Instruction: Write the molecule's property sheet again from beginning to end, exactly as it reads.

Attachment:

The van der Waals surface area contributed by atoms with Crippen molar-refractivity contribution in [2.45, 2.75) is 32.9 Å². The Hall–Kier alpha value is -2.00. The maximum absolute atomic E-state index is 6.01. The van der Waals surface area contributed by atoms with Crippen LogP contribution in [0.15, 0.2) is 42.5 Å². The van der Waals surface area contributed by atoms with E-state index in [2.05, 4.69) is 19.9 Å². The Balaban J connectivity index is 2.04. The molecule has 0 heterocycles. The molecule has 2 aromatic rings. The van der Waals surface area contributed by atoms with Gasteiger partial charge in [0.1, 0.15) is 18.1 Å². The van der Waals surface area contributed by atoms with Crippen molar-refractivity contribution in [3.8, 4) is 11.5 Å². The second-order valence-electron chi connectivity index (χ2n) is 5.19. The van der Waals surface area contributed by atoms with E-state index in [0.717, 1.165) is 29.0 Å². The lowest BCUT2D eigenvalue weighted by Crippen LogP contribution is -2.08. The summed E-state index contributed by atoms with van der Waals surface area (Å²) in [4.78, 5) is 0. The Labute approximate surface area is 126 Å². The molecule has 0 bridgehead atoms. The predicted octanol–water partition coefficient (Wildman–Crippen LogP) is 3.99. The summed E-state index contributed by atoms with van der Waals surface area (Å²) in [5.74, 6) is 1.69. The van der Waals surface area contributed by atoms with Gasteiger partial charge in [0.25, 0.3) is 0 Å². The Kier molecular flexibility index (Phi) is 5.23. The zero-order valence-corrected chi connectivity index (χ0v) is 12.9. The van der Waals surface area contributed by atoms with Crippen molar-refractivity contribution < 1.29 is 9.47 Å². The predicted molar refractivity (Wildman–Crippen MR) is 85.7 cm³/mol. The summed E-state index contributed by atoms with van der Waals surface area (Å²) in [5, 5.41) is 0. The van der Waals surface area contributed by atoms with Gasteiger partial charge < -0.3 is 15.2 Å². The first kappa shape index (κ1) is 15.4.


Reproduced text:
The van der Waals surface area contributed by atoms with Crippen molar-refractivity contribution in [2.45, 2.75) is 32.9 Å². The Hall–Kier alpha value is -2.00. The maximum absolute atomic E-state index is 6.01. The van der Waals surface area contributed by atoms with Crippen LogP contribution in [0.15, 0.2) is 42.5 Å². The van der Waals surface area contributed by atoms with E-state index in [2.05, 4.69) is 19.9 Å². The Balaban J connectivity index is 2.04. The molecule has 0 heterocycles. The molecule has 2 aromatic rings. The van der Waals surface area contributed by atoms with Gasteiger partial charge in [0.1, 0.15) is 18.1 Å². The van der Waals surface area contributed by atoms with Crippen molar-refractivity contribution in [3.8, 4) is 11.5 Å². The second-order valence-electron chi connectivity index (χ2n) is 5.19. The van der Waals surface area contributed by atoms with E-state index in [0.717, 1.165) is 29.0 Å². The lowest BCUT2D eigenvalue weighted by Crippen LogP contribution is -2.08. The summed E-state index contributed by atoms with van der Waals surface area (Å²) in [4.78, 5) is 0. The Labute approximate surface area is 126 Å². The molecule has 0 bridgehead atoms. The predicted octanol–water partition coefficient (Wildman–Crippen LogP) is 3.99. The summed E-state index contributed by atoms with van der Waals surface area (Å²) in [5.74, 6) is 1.69. The van der Waals surface area contributed by atoms with Gasteiger partial charge in [0.25, 0.3) is 0 Å². The Kier molecular flexibility index (Phi) is 5.23. The zero-order valence-corrected chi connectivity index (χ0v) is 12.9. The van der Waals surface area contributed by atoms with Crippen molar-refractivity contribution < 1.29 is 9.47 Å². The predicted molar refractivity (Wildman–Crippen MR) is 85.7 cm³/mol. The summed E-state index contributed by atoms with van der Waals surface area (Å²) in [5, 5.41) is 0. The van der Waals surface area contributed by atoms with Gasteiger partial charge < -0.3 is 15.2 Å². The first kappa shape index (κ1) is 15.4.